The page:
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MSU receives award for Katrina response
MISSISSIPPI STATE -- Mississippi State University is receiving a national award for efforts to help re-establish vital communication links on the Mississippi Gulf Coast immediately following Hurricane Katrina.
The American Distance Education Consortium and the Computer Applications and Services unit of the MSU Extension Service worked together to establish portable satellite dishes in the most devastated areas immediately after the storm. ADEC recently presented the land-grant university with the 2006 Irving-Barrier Buster Award, marking the second time MSU has received this honor established in 1995.
Local MSU Extension Service and Experiment Station personnel provided the necessary expertise and coordination of this equipment so relief workers and residents could receive urgent information in a timely manner.
Janet Poley, president of ADEC, said access to this technology enabled agencies, such as the Federal Emergency Management Agency, to get needed relief information out quickly and helped answer residents’ questions.
“People were able to get their FEMA questions answered, find health insurance information and start the paperwork process with various agencies,” Poley said.
“The hurricane created a huge communication barrier,” she said. “Mississippi faced a devastating situation, and Mississippi State helped relieve some of the anxiety associated with this breakdown in communication.”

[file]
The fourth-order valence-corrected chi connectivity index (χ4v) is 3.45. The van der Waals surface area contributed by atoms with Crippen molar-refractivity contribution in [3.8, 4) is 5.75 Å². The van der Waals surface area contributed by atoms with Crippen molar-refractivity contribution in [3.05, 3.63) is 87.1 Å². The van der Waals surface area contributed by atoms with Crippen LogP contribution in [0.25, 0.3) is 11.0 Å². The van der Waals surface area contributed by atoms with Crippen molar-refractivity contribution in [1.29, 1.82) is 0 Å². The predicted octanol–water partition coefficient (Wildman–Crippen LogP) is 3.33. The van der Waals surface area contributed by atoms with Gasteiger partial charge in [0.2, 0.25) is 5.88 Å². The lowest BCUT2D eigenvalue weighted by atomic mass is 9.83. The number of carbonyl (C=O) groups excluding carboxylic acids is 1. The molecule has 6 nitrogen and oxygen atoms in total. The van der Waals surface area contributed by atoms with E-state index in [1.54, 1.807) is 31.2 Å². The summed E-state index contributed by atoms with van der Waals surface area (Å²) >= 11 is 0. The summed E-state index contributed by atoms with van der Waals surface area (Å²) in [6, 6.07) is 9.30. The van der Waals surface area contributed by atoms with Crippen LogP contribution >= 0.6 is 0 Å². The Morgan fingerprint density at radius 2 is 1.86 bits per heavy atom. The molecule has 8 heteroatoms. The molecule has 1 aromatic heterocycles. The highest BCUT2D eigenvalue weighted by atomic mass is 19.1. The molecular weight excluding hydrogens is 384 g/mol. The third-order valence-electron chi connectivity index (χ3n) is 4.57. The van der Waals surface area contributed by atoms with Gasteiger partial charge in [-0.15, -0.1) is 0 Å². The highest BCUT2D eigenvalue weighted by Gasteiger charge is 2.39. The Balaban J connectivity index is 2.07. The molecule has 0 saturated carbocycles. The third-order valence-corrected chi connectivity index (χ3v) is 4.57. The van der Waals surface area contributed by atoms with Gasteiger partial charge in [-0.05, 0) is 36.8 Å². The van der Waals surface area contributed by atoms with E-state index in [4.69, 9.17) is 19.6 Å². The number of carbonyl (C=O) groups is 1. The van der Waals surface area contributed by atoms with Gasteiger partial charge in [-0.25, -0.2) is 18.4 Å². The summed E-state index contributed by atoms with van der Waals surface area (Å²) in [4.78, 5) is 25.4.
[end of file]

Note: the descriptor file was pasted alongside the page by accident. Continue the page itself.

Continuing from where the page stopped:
In previous years, the Irving-Barrier Buster Award has been given as two awards: the Irving Award and the Billy Murphy Barrier Buster Award. The Irving Award is ADEC’s top leadership award while the Barrier Buster Award honors those individuals and/or institutions that have creatively overcome barriers in extending technology to their constituents.
Rodney Foil, retired vice president for MSU’s Division of Agriculture, Forestry and Veterinary Medicine, received the Irving Award in 1995, for his early support and endorsement of distance education initiatives.
With the heroic efforts of several institutions and individuals after hurricanes Katrina and Rita, ADEC’s Board of Directors decided to give recipients a joint award in 2006.
“We decided to combine these two awards this year and recognize the outstanding work that was performed in the aftermath of the hurricanes,” Poley said.
ADEC is a non-profit distance education consortium of about 65 land-grant universities and state colleges with private sector and government affiliates. It was developed to promote the creation of high quality and economical distance education programs and services for primarily rural and remote communities.
Writer: Chance McDavid